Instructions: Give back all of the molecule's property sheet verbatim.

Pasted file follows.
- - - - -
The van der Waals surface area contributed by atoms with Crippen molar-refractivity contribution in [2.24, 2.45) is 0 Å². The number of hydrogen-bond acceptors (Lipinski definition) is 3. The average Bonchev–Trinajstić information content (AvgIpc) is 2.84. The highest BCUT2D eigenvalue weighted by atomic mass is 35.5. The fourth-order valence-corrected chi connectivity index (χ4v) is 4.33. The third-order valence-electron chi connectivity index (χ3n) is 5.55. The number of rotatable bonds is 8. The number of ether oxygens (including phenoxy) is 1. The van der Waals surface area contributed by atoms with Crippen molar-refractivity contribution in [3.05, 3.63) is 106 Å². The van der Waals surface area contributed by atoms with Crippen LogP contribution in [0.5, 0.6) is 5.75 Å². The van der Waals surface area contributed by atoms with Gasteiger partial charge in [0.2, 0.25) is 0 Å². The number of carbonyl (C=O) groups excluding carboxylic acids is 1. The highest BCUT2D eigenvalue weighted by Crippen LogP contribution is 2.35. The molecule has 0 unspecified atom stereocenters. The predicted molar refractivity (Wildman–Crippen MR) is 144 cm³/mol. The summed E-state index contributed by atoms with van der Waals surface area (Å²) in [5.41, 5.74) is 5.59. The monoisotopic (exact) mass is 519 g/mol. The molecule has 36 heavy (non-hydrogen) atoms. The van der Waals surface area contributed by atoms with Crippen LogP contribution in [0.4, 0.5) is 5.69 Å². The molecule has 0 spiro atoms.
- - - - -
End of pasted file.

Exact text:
The van der Waals surface area contributed by atoms with Crippen molar-refractivity contribution in [2.24, 2.45) is 0 Å². The number of hydrogen-bond acceptors (Lipinski definition) is 3. The average Bonchev–Trinajstić information content (AvgIpc) is 2.84. The highest BCUT2D eigenvalue weighted by atomic mass is 35.5. The fourth-order valence-corrected chi connectivity index (χ4v) is 4.33. The third-order valence-electron chi connectivity index (χ3n) is 5.55. The number of rotatable bonds is 8. The number of ether oxygens (including phenoxy) is 1. The van der Waals surface area contributed by atoms with Crippen molar-refractivity contribution in [3.05, 3.63) is 106 Å². The van der Waals surface area contributed by atoms with Crippen LogP contribution in [0.5, 0.6) is 5.75 Å². The van der Waals surface area contributed by atoms with Gasteiger partial charge in [0.2, 0.25) is 0 Å². The number of carbonyl (C=O) groups excluding carboxylic acids is 1. The highest BCUT2D eigenvalue weighted by Crippen LogP contribution is 2.35. The molecule has 0 unspecified atom stereocenters. The predicted molar refractivity (Wildman–Crippen MR) is 144 cm³/mol. The summed E-state index contributed by atoms with van der Waals surface area (Å²) in [5.41, 5.74) is 5.59. The monoisotopic (exact) mass is 519 g/mol. The molecule has 36 heavy (non-hydrogen) atoms. The van der Waals surface area contributed by atoms with Crippen LogP contribution in [0.4, 0.5) is 5.69 Å². The molecule has 0 spiro atoms.